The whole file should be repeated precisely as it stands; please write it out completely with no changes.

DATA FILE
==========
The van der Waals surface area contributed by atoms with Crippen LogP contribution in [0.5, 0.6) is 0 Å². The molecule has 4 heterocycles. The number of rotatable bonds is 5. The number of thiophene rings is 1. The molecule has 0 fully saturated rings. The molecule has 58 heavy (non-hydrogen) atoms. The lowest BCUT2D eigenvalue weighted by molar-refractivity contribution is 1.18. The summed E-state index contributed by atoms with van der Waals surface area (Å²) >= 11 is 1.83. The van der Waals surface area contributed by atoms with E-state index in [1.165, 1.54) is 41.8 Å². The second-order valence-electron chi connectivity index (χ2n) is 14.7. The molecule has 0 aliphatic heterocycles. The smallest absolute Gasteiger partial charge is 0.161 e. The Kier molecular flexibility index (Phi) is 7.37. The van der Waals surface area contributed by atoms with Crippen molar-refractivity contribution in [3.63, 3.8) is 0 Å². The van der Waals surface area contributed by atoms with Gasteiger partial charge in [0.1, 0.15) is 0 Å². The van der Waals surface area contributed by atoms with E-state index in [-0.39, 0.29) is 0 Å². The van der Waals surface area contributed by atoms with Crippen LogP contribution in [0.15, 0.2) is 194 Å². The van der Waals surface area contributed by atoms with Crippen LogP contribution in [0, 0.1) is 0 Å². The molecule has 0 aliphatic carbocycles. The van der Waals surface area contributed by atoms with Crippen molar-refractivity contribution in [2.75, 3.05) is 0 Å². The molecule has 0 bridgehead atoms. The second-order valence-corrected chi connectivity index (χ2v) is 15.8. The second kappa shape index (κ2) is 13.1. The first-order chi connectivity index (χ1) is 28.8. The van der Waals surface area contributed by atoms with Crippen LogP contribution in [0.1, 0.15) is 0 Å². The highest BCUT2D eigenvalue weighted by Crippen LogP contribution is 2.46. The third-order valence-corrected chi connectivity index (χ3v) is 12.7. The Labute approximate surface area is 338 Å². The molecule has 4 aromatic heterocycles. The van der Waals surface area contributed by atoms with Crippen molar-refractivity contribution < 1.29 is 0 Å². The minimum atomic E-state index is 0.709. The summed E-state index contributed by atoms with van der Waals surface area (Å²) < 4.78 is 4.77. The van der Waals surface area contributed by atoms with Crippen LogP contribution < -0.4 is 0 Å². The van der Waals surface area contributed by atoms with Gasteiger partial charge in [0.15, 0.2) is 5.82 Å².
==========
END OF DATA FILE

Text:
The van der Waals surface area contributed by atoms with Crippen LogP contribution in [0.5, 0.6) is 0 Å². The molecule has 4 heterocycles. The number of rotatable bonds is 5. The number of thiophene rings is 1. The molecule has 0 fully saturated rings. The molecule has 58 heavy (non-hydrogen) atoms. The lowest BCUT2D eigenvalue weighted by molar-refractivity contribution is 1.18. The summed E-state index contributed by atoms with van der Waals surface area (Å²) >= 11 is 1.83. The van der Waals surface area contributed by atoms with E-state index in [1.165, 1.54) is 41.8 Å². The second-order valence-electron chi connectivity index (χ2n) is 14.7. The molecule has 0 aliphatic heterocycles. The smallest absolute Gasteiger partial charge is 0.161 e. The Kier molecular flexibility index (Phi) is 7.37. The van der Waals surface area contributed by atoms with Crippen molar-refractivity contribution in [3.63, 3.8) is 0 Å². The van der Waals surface area contributed by atoms with Gasteiger partial charge in [0.1, 0.15) is 0 Å². The van der Waals surface area contributed by atoms with E-state index in [-0.39, 0.29) is 0 Å². The van der Waals surface area contributed by atoms with Crippen LogP contribution in [0.15, 0.2) is 194 Å². The van der Waals surface area contributed by atoms with Crippen LogP contribution in [0, 0.1) is 0 Å². The molecule has 0 aliphatic carbocycles. The van der Waals surface area contributed by atoms with Crippen molar-refractivity contribution in [2.75, 3.05) is 0 Å². The molecule has 0 bridgehead atoms. The second-order valence-corrected chi connectivity index (χ2v) is 15.8. The second kappa shape index (κ2) is 13.1. The first-order chi connectivity index (χ1) is 28.8. The van der Waals surface area contributed by atoms with Crippen LogP contribution in [0.1, 0.15) is 0 Å². The highest BCUT2D eigenvalue weighted by Crippen LogP contribution is 2.46. The third-order valence-corrected chi connectivity index (χ3v) is 12.7. The Labute approximate surface area is 338 Å². The molecule has 4 aromatic heterocycles. The van der Waals surface area contributed by atoms with Crippen molar-refractivity contribution < 1.29 is 0 Å². The minimum atomic E-state index is 0.709. The summed E-state index contributed by atoms with van der Waals surface area (Å²) < 4.78 is 4.77. The van der Waals surface area contributed by atoms with Crippen LogP contribution < -0.4 is 0 Å². The van der Waals surface area contributed by atoms with Gasteiger partial charge in [0.15, 0.2) is 5.82 Å².